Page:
5. if and for Statements
Note: If the task description says that the program has to read in one natural number, then the program does not have to verify that the input value truly respects that requirement. The task description actually limits what a user is allowed to provide as the input data. Similarly, the program does not need to verify that the input numbers are different if the task description states that they have to be.
- Modify the preceding program so that it now prints out squares of the first 20 natural numbers.
- Write a program that reads in one natural number (let us call it n) and then prints out squares of the first n natural numbers.
- Write a program that reads in two numbers (from standard input) and then writes out the value of the smaller one.
- Write a program that reads in three different numbers and then writes out the value of the smallest one.
- Write a program that reads in one natural number and then writes out a message telling whether the given number has exactly two digits. If you need a hint, see the footnote[*].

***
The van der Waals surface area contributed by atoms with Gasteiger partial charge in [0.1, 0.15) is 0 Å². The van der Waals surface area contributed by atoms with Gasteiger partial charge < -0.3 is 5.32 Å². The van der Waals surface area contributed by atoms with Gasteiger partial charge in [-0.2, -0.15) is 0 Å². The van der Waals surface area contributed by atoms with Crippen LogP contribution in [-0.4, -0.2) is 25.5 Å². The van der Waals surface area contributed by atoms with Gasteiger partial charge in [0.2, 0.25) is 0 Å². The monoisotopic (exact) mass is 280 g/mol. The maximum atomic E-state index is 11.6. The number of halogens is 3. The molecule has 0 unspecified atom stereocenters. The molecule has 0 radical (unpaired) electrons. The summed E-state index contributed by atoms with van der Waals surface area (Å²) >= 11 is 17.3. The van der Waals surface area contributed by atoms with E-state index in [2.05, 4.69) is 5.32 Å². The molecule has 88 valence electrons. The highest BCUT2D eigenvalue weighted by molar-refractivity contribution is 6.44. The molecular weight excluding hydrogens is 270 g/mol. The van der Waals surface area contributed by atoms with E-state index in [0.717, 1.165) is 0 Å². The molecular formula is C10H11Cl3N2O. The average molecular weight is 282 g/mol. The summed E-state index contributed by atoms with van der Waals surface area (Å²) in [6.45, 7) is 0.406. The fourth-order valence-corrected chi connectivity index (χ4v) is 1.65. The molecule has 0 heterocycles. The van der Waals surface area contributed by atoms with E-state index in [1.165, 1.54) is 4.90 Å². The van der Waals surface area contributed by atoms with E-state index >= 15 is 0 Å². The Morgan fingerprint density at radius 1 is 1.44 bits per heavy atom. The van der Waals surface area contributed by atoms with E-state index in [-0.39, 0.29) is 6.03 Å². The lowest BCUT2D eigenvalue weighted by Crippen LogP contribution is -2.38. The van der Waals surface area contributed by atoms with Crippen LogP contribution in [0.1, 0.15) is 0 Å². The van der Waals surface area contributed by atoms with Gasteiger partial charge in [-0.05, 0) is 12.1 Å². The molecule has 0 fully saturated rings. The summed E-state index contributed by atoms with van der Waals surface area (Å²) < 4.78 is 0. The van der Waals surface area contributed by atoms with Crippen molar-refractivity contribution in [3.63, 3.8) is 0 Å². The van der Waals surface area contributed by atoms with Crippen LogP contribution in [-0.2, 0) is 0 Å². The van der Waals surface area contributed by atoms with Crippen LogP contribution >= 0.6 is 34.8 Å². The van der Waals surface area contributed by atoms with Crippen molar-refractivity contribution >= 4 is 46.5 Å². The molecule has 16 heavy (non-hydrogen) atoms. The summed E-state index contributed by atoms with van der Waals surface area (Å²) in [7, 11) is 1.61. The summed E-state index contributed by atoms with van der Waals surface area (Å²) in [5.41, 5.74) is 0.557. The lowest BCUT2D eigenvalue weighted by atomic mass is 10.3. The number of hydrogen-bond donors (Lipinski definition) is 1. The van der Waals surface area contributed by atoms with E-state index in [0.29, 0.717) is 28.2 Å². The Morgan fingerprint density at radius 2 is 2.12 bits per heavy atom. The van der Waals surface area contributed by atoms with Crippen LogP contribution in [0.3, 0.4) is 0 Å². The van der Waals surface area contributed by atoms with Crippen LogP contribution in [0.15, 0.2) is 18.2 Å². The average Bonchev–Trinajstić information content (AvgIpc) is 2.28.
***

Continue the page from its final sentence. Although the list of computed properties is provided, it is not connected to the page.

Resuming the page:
- Let us play with corporate taxes. Write a program that reads in two numbers: the annual income and annual expenses of a company, expressed in dollars. The program has to write out the amount of tax that the company has to pay; let us call it the profit tax. If the expenses are greater than the income, then the profit tax equals 0 dollars. Otherwise, let the profit tax be equal to 20% of the profits, where profits equal the difference of income and expenses.